31 July 2005

Methodist Church response to the G8 summit

The Methodist Church has welcome the news from the G8 summit that an additional $50 billion in aid has been secured for Africa. The Church also hailed the pledge of $3 billion in aid for the Palestinian Authority.

But Church leaders said that some of the news from the summit was disappointing. Anthea Cox, Methodist Co-ordinating Secretary for Public Life and Social Justice, said "although we are pleased by the aid packages for Africa and Palestine this is only a step in the right direction and more is needed, and sooner, if we are to really see alleviation of poverty in the world's poorest countries. We would also have hoped for the G8 to build upon the recent deal on debt agreed by the G8 finance ministers. We are sorry that the G8 leaders could not reach agreement on fairer trade, especially regarding agriculture subsidies. Perhaps most disappointing is the lack of progress on climate change, rem e bering that that the poorest countries are often the most disadvantaged by global warming. Nonetheless, at the halfway point of the Make Poverty History Campaign, the G8 leaders have begun to listen to what people are saying, and if we continue to keep the pressure on our leaders then we can hope for more movement in the second half of the year."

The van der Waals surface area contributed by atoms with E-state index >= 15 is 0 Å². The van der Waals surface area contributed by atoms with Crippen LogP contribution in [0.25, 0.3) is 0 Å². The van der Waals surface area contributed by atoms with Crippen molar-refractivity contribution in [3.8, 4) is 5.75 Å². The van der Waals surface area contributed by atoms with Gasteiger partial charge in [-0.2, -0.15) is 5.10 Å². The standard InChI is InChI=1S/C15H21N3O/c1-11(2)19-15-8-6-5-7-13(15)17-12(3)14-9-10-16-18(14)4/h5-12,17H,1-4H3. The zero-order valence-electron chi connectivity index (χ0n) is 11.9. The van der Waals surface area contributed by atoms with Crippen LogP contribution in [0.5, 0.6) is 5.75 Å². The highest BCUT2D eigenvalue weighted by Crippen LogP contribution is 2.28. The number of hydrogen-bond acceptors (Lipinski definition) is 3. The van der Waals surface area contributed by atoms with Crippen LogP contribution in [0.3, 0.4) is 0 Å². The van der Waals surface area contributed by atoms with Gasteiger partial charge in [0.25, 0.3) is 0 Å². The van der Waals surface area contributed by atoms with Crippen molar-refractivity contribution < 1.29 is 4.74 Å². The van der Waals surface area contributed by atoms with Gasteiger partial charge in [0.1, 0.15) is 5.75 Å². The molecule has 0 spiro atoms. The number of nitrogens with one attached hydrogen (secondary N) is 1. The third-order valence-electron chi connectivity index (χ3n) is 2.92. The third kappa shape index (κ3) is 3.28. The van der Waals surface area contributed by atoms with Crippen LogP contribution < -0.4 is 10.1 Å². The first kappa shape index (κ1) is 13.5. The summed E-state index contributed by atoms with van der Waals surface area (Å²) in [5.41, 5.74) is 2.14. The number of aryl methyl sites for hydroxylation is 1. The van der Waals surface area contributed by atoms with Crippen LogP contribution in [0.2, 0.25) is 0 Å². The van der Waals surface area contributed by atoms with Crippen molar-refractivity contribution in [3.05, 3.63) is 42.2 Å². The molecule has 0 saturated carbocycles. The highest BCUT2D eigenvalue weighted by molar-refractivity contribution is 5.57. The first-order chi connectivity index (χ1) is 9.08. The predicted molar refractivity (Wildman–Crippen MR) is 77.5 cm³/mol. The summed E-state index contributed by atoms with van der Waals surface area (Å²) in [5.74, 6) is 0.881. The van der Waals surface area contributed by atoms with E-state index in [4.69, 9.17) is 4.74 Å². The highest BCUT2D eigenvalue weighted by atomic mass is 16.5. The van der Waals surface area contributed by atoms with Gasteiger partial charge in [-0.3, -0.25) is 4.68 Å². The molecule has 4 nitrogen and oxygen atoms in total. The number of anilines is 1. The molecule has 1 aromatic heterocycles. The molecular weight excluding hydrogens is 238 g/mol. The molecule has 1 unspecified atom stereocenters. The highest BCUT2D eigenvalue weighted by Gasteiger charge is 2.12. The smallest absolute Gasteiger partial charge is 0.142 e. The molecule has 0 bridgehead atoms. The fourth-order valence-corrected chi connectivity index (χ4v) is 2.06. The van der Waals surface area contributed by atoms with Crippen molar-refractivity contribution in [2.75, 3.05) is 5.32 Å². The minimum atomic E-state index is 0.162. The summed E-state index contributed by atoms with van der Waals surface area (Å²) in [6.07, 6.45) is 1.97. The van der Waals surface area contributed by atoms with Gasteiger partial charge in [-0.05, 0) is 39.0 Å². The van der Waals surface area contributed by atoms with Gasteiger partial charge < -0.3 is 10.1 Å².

Anthea Cox added "the first six months of Make Poverty History have shown that people can make their voices heard. The aid packages announced at Gleneagles are good news for poorer countries, but there is still much more that can and must be done. In particular, we need to see real movement on trade. I hope that all our supported will continue to keep up the call for the end of unfair trade barriers and subsidies. As the UK holds the presidency of the EU until the end of this year, our government has a real chance to effect change on trade. FAir trade is key to the long-term eradication of poverty, and with better aid and dropping the debt will make a fairer and kinder world."

Kirsty Smith, director of the Methodist Relief and Development Fund, said "it is clear that the message is getting through. For too long we have ignored the death toll caused by poverty, but I hope that people now understand that ending poverty is something that we can all play a part in, by pressing our leaders for the policies that affect so many people. I want to thank everyone who has supported the campaign so far, and encourage them to keep the pressure on as we move ever closer to our goals. The news on aid is encouraging, and we agree that governance is an important part of the deal. Aid must be given on the understanding that it will be well-managed. However, all of this will not achieve anything if there isn't also a seismic shift in trade policy, and we expect significant changes at the WTO talks in the autumn."

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